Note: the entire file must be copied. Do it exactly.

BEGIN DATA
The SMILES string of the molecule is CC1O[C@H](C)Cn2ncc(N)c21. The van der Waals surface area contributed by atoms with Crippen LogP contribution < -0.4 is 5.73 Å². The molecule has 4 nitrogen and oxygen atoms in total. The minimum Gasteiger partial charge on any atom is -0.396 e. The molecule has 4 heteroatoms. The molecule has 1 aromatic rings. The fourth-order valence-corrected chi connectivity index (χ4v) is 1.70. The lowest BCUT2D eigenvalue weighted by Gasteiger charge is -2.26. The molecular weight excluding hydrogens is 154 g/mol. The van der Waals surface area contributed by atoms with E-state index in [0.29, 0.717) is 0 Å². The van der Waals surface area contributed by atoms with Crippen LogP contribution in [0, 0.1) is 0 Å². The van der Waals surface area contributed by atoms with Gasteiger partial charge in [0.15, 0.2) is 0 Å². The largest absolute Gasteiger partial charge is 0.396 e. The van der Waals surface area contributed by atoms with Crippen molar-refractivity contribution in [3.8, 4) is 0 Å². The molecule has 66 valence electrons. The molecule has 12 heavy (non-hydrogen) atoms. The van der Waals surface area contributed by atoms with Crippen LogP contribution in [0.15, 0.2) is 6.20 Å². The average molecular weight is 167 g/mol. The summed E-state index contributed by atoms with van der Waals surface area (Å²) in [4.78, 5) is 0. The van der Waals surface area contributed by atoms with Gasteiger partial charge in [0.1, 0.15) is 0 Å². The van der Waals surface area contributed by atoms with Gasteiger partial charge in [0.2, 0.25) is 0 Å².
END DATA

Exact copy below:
The SMILES string of the molecule is CC1O[C@H](C)Cn2ncc(N)c21. The van der Waals surface area contributed by atoms with Crippen LogP contribution < -0.4 is 5.73 Å². The molecule has 4 nitrogen and oxygen atoms in total. The minimum Gasteiger partial charge on any atom is -0.396 e. The molecule has 4 heteroatoms. The molecule has 1 aromatic rings. The fourth-order valence-corrected chi connectivity index (χ4v) is 1.70. The lowest BCUT2D eigenvalue weighted by Gasteiger charge is -2.26. The molecular weight excluding hydrogens is 154 g/mol. The van der Waals surface area contributed by atoms with E-state index in [0.29, 0.717) is 0 Å². The van der Waals surface area contributed by atoms with Crippen LogP contribution in [0, 0.1) is 0 Å². The van der Waals surface area contributed by atoms with Gasteiger partial charge in [0.15, 0.2) is 0 Å². The largest absolute Gasteiger partial charge is 0.396 e. The van der Waals surface area contributed by atoms with Crippen molar-refractivity contribution in [3.8, 4) is 0 Å². The molecule has 66 valence electrons. The molecule has 12 heavy (non-hydrogen) atoms. The van der Waals surface area contributed by atoms with Crippen LogP contribution in [0.15, 0.2) is 6.20 Å². The average molecular weight is 167 g/mol. The summed E-state index contributed by atoms with van der Waals surface area (Å²) in [4.78, 5) is 0. The van der Waals surface area contributed by atoms with Gasteiger partial charge in [0.1, 0.15) is 0 Å². The van der Waals surface area contributed by atoms with Gasteiger partial charge in [0.2, 0.25) is 0 Å².